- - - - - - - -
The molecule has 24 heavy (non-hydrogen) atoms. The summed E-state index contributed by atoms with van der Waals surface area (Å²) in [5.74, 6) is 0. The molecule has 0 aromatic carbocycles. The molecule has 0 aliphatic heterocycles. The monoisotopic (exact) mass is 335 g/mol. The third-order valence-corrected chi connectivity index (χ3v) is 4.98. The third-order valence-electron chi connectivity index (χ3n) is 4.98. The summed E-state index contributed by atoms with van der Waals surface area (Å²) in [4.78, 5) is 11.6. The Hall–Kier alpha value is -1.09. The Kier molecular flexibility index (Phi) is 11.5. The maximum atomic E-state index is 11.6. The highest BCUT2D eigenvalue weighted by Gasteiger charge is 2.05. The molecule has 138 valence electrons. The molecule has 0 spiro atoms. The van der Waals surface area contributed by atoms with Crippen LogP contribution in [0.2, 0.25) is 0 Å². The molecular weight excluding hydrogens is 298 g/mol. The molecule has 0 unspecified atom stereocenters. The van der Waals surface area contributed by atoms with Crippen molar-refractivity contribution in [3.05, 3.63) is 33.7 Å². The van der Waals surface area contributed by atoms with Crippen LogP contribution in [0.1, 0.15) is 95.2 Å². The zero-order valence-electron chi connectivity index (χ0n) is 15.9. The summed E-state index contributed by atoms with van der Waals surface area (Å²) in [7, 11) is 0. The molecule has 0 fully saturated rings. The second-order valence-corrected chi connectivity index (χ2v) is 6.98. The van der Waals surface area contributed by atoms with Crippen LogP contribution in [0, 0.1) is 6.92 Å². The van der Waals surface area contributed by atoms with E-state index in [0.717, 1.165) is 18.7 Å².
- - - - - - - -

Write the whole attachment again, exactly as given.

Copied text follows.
The molecule has 24 heavy (non-hydrogen) atoms. The summed E-state index contributed by atoms with van der Waals surface area (Å²) in [5.74, 6) is 0. The molecule has 0 aromatic carbocycles. The molecule has 0 aliphatic heterocycles. The monoisotopic (exact) mass is 335 g/mol. The third-order valence-corrected chi connectivity index (χ3v) is 4.98. The third-order valence-electron chi connectivity index (χ3n) is 4.98. The summed E-state index contributed by atoms with van der Waals surface area (Å²) in [4.78, 5) is 11.6. The Hall–Kier alpha value is -1.09. The Kier molecular flexibility index (Phi) is 11.5. The maximum atomic E-state index is 11.6. The highest BCUT2D eigenvalue weighted by Gasteiger charge is 2.05. The molecule has 138 valence electrons. The molecule has 0 spiro atoms. The van der Waals surface area contributed by atoms with Crippen LogP contribution in [0.2, 0.25) is 0 Å². The molecular weight excluding hydrogens is 298 g/mol. The molecule has 0 unspecified atom stereocenters. The van der Waals surface area contributed by atoms with Crippen molar-refractivity contribution in [3.05, 3.63) is 33.7 Å². The van der Waals surface area contributed by atoms with Crippen LogP contribution in [0.1, 0.15) is 95.2 Å². The zero-order valence-electron chi connectivity index (χ0n) is 15.9. The summed E-state index contributed by atoms with van der Waals surface area (Å²) in [7, 11) is 0. The molecule has 0 fully saturated rings. The second-order valence-corrected chi connectivity index (χ2v) is 6.98. The van der Waals surface area contributed by atoms with Crippen LogP contribution in [0, 0.1) is 6.92 Å². The van der Waals surface area contributed by atoms with E-state index in [0.717, 1.165) is 18.7 Å².